Available Technology

Solid State Pump Using Electro-rheological Fluid

Micro-hydraulic technology is crucial to the design of micropumps for applications including chemical analysis, biological sensing and robots. We aim at addressing two primary problems for most micro-pumps: low efficiency and high cost miniaturization. First, considering the efficiency of microhydraulic systems, all types of pumps suffer from a low efficiency. For example, piezoelectric-actuated pumps have dominated reciprocating micropump technology because of their fast response time and precise dosage ability. However, this is a low-efficiency pumping mechanism, with efficiencies of around 0.1%. Second, miniaturization comes at a high cost. When mechanical pumps are scaled down to centimeters or millimeters, miniaturization is constrained by manufacturing technologies and pump specifications.
We design a device for pumping electro-rheological fluid, via an applied time-periodic voltage gradient. This novel approach involves exerting electromagnetic forces on induced dipoles distributed within the fluid and exploiting drag forces to drive flow in the channel. The electromagnetic force derives from the horizontal cross-channel electric fields, provided by a folded flexible printed circuit wrapped around the channel walls. These multiple independent electrodes are powered by a time-periodic voltage gradient. This device primarily consists of three layers of acrylic sheets of which the middle one contains a channel. A variation of the device with pitot tubes is capable of measuring pressure differentials by the difference of the heights of the fluid surfaces in the pitot tubes.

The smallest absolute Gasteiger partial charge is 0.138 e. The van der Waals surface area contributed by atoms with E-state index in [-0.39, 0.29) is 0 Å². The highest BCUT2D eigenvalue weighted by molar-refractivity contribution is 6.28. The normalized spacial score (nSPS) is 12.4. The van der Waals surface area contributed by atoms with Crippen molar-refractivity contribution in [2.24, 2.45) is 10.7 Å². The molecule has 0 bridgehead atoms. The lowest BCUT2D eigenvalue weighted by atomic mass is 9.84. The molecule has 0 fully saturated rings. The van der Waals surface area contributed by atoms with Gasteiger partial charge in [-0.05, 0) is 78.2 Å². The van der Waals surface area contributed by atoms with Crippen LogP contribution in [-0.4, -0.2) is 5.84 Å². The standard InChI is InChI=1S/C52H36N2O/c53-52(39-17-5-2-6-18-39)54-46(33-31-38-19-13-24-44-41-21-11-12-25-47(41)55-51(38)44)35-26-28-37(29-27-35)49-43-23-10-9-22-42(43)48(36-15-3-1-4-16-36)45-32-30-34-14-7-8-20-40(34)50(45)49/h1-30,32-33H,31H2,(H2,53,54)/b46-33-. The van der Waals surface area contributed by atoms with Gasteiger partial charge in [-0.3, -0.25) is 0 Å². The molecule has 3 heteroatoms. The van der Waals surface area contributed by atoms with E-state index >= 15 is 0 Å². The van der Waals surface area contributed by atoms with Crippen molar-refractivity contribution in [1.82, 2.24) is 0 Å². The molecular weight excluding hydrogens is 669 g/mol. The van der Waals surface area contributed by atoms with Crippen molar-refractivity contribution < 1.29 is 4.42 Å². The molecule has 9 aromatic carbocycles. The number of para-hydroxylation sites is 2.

Micropumps for drug delivery, chemical analysis and biological sensing - Micro-hydraulic systems - Pitot tubes for pressure differential measurements
Anette Hosoi
Lab Representatives
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